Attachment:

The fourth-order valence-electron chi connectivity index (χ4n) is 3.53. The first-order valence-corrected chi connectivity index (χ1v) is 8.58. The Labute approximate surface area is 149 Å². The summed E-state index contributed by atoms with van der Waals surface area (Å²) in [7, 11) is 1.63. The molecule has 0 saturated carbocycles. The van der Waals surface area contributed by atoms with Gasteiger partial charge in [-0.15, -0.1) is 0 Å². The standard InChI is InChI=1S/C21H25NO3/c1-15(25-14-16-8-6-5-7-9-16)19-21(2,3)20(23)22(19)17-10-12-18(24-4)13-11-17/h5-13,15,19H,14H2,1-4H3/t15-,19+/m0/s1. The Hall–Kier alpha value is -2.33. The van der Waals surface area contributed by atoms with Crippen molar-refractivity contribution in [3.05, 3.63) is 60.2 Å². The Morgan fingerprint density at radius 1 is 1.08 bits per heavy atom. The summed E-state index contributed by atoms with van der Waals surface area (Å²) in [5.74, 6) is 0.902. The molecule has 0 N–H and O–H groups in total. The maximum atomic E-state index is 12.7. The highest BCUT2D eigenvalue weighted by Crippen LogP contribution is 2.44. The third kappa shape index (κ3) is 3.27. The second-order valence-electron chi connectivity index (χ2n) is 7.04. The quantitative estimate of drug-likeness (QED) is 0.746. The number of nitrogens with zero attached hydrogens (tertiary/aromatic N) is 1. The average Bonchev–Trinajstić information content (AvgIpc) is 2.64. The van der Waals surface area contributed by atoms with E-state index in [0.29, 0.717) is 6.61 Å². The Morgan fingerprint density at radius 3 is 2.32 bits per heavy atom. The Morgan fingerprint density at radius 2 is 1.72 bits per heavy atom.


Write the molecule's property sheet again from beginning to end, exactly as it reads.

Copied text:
The fourth-order valence-electron chi connectivity index (χ4n) is 3.53. The first-order valence-corrected chi connectivity index (χ1v) is 8.58. The Labute approximate surface area is 149 Å². The summed E-state index contributed by atoms with van der Waals surface area (Å²) in [7, 11) is 1.63. The molecule has 0 saturated carbocycles. The van der Waals surface area contributed by atoms with Gasteiger partial charge in [-0.15, -0.1) is 0 Å². The standard InChI is InChI=1S/C21H25NO3/c1-15(25-14-16-8-6-5-7-9-16)19-21(2,3)20(23)22(19)17-10-12-18(24-4)13-11-17/h5-13,15,19H,14H2,1-4H3/t15-,19+/m0/s1. The Hall–Kier alpha value is -2.33. The van der Waals surface area contributed by atoms with Crippen molar-refractivity contribution in [3.05, 3.63) is 60.2 Å². The Morgan fingerprint density at radius 1 is 1.08 bits per heavy atom. The summed E-state index contributed by atoms with van der Waals surface area (Å²) in [5.74, 6) is 0.902. The molecule has 0 N–H and O–H groups in total. The maximum atomic E-state index is 12.7. The highest BCUT2D eigenvalue weighted by Crippen LogP contribution is 2.44. The third kappa shape index (κ3) is 3.27. The second-order valence-electron chi connectivity index (χ2n) is 7.04. The quantitative estimate of drug-likeness (QED) is 0.746. The number of nitrogens with zero attached hydrogens (tertiary/aromatic N) is 1. The average Bonchev–Trinajstić information content (AvgIpc) is 2.64. The van der Waals surface area contributed by atoms with E-state index in [0.29, 0.717) is 6.61 Å². The Morgan fingerprint density at radius 3 is 2.32 bits per heavy atom. The Morgan fingerprint density at radius 2 is 1.72 bits per heavy atom.